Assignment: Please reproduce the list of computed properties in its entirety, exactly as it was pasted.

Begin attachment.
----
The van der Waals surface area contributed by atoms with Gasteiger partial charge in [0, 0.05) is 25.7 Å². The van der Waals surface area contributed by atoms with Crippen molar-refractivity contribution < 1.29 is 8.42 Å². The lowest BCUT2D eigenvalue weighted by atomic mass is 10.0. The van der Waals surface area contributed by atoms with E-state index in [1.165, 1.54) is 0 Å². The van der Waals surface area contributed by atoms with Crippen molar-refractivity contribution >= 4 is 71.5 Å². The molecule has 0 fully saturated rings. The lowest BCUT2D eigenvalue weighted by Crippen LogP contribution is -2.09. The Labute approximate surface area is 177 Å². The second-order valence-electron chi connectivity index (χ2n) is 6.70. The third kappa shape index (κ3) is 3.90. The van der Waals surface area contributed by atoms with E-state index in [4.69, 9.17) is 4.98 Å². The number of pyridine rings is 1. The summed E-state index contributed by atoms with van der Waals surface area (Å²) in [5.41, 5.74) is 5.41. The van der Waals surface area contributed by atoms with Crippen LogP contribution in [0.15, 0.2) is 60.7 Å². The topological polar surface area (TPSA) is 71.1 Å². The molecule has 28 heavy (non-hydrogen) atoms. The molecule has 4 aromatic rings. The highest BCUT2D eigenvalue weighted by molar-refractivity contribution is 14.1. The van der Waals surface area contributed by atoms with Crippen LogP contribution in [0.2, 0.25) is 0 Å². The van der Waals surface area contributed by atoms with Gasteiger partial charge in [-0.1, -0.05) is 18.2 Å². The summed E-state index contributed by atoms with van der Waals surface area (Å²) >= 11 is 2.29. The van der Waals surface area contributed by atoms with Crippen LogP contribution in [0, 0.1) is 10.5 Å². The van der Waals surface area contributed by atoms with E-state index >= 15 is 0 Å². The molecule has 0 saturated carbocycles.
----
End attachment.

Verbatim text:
The van der Waals surface area contributed by atoms with Gasteiger partial charge in [0, 0.05) is 25.7 Å². The van der Waals surface area contributed by atoms with Crippen molar-refractivity contribution < 1.29 is 8.42 Å². The lowest BCUT2D eigenvalue weighted by atomic mass is 10.0. The van der Waals surface area contributed by atoms with E-state index in [1.165, 1.54) is 0 Å². The van der Waals surface area contributed by atoms with Crippen molar-refractivity contribution >= 4 is 71.5 Å². The molecule has 0 fully saturated rings. The lowest BCUT2D eigenvalue weighted by Crippen LogP contribution is -2.09. The Labute approximate surface area is 177 Å². The second-order valence-electron chi connectivity index (χ2n) is 6.70. The third kappa shape index (κ3) is 3.90. The van der Waals surface area contributed by atoms with E-state index in [4.69, 9.17) is 4.98 Å². The number of pyridine rings is 1. The summed E-state index contributed by atoms with van der Waals surface area (Å²) in [5.41, 5.74) is 5.41. The van der Waals surface area contributed by atoms with Crippen LogP contribution in [0.15, 0.2) is 60.7 Å². The topological polar surface area (TPSA) is 71.1 Å². The molecule has 28 heavy (non-hydrogen) atoms. The molecule has 4 aromatic rings. The highest BCUT2D eigenvalue weighted by molar-refractivity contribution is 14.1. The van der Waals surface area contributed by atoms with Crippen LogP contribution in [0.2, 0.25) is 0 Å². The van der Waals surface area contributed by atoms with Gasteiger partial charge in [-0.1, -0.05) is 18.2 Å². The summed E-state index contributed by atoms with van der Waals surface area (Å²) >= 11 is 2.29. The van der Waals surface area contributed by atoms with Crippen LogP contribution in [0, 0.1) is 10.5 Å². The van der Waals surface area contributed by atoms with E-state index >= 15 is 0 Å². The molecule has 0 saturated carbocycles.